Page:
A smart teen thriller that ably mixes suspense and adolescent melodrama, Disturbia boasts an articulate script and nuanced performances. Though Rear Window's voyeuristic premise provides the inspiration, this Paramount/DreamWorks release adds hints of Kubrick-ian chills and nicely understated insights into the tumultuous lives of young people to add freshness to a conventional horror set-up.
When Disturbia opens on April 13 in the States, it will be fighting for space in a theatrical landscape overrun by thrillers: Sony's Perfect Stranger will arrive the same weekend, and New Line's Fracture and Sony's Vacancy open the following Friday.
Aiming for a younger audience than its competition, this DJ Caruso-directed film will try to ride positive reviews, an easily marketable hook, and the growing visibility of star Shia LaBeouf to strong mid-range business.
As the film reaches the rest of the world over the summer, Disturbia may struggle to find a foothold in markets that will be at that point inundated by celebrity-powered Hollywood blockbusters. Ironically, the success of one of those summer blockbusters - Transformers, which also stars LaBeouf - could help Disturbia's profile, but probably not until the DVD release.
Still reeling from the death of his father a year earlier, 17-year-old Kale (LaBeouf) has grown sullen and combative. When a fistfight with a teacher leads to him being sentenced to house arrest, Kale must spend the summer within the confines of his home or risk being sent to prison. He has an electronic monitor strapped to his leg that will send a signal to the police if he leaves the premises.
That difficult arrangement proves even more challenging when Ashley (Roemer), a sexy young woman, moves in next door and Mr Turner (Morse), a menacing neighbour, starts behaving mysteriously, leading Kale to think he could be the unidentified serial killer who's recently slain several people in the area.
With its confined protagonist investigating a suspicious neighbour, Disturbia obviously recalls director Alfred Hitchcock's classic Jimmy Stewart thriller Rear Window. But Christopher Landon and Carl Ellsworth's script shrewdly transplants the story line to the adolescent misery of staid suburbia, keying in on the alienation and helplessness most teenagers feel as they struggle with hormones and broken homes.
For the first half of the film, director DJ Caruso (The Salton Sea, Two For The Money) emphasises the character drama, especially Kale's still-lingering anger and guilt over his father's death. (Although it wasn't his fault, Kale was behind the wheel during the car crash that claimed his dad.)
Particularly poignantly, Kale's house arrest occurs during the summer months when most young people are out enjoying their freedom from school; instead, he's mostly home alone with his thoughts while his mom (Carrie-Anne Moss, giving a sharp performance in an underwritten role) is off working.
As opposed to most teen-centered studio movies, Disturbia presents a group of young people who actually act like young people. LaBeouf and Roemer both deliver layered, likeable performances, playing regular kids who try to shield their insecurity (and mutual attraction) with quips and attitude.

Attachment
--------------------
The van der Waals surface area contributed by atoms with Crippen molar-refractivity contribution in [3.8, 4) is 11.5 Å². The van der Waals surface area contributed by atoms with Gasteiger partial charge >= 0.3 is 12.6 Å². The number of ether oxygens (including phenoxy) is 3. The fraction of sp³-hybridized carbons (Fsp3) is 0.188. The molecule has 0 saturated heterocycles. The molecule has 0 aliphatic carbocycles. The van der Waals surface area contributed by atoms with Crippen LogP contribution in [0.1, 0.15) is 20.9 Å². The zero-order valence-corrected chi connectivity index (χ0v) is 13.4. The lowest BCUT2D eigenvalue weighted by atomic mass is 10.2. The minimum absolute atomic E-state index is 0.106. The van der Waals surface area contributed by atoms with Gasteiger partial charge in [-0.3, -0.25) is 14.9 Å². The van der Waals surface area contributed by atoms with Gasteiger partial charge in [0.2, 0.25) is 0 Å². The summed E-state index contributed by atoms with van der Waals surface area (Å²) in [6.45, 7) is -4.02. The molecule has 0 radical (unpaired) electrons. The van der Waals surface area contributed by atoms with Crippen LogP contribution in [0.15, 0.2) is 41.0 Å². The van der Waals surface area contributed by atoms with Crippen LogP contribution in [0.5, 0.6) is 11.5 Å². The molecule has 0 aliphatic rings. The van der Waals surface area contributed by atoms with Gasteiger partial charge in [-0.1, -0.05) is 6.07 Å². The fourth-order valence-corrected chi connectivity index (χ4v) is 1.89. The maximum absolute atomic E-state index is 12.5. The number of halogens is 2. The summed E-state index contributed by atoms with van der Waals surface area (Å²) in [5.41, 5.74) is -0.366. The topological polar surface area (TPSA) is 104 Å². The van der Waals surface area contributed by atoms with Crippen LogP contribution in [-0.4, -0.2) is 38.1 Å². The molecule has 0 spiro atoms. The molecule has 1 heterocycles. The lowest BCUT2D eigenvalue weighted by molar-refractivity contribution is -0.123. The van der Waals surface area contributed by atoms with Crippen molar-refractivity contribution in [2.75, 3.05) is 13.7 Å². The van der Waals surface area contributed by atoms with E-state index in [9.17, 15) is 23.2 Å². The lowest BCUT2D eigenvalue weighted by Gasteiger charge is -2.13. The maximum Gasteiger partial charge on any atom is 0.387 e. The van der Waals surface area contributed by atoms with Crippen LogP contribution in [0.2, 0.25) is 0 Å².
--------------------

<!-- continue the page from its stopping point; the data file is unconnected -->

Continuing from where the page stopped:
But unlike so many recent cinematic teenagers, especially the ones at the mercy of serial killers, Kale and Ashley feel vulnerable and smart, rather than shallow and hip.
Landon and Ellsworth's dialogue features the prerequisite pop-culture riffing and glib putdowns, but they also allow for some disarmingly sincere moments between their characters, which gives the proceedings a basis in reality that helps make the later scare scenes additionally nerve-jangling.
LaBeouf is a sweet, charismatic screen presence while still suggesting Kale's social awkwardness and barely-concealed hostility. And Roemer plays the perfect teenage crush, using her budding sexuality to torment Kale as she simultaneously reveals the character's brains and ennui.
Because the film-makers invest even bit parts with empathetic moments, Jose Pablo Cantillo transforms a seemingly one-joke character of the local cop into a pivotal supporting role that ends up factoring into a crucial scene near the conclusion.
Likewise, Morse projects an unsettling calm as the villain, eschewing hammy theatrics for a quiet understatement that, like just about everything else in the film, grounds the thriller in an everyday believability.
Admittedly, the film's overall structure follows a conventional thriller narrative, and Caruso and his screenwriters don't exert much energy trying to reinvent that particular wheel. (Those familiar with Rear Window will be able to predict a few of the story beats with confidence.)
But even when Disturbia transitions into a cat-and-mouse chase between our young hero and the killer, the film-makers deliver their shocks with skill and restraint, building the intensity and anxiety gradually.
Some of the late-reel jolts are a bit derivative of Kubrick's The Shining, but because Caruso is never needlessly gratuitous, Disturbia maintains a heightened sense of claustrophobic dread throughout.
Like its attractive young leads, Disturbia may be a tad self-conscious, but its brains and sincerity make it undeniably fresh and appealing.
Cold Spring Pictures
Montecito Picture Company
E Bennett Walsh
from a story by Christopher Landon
Jose Pablo Cantillo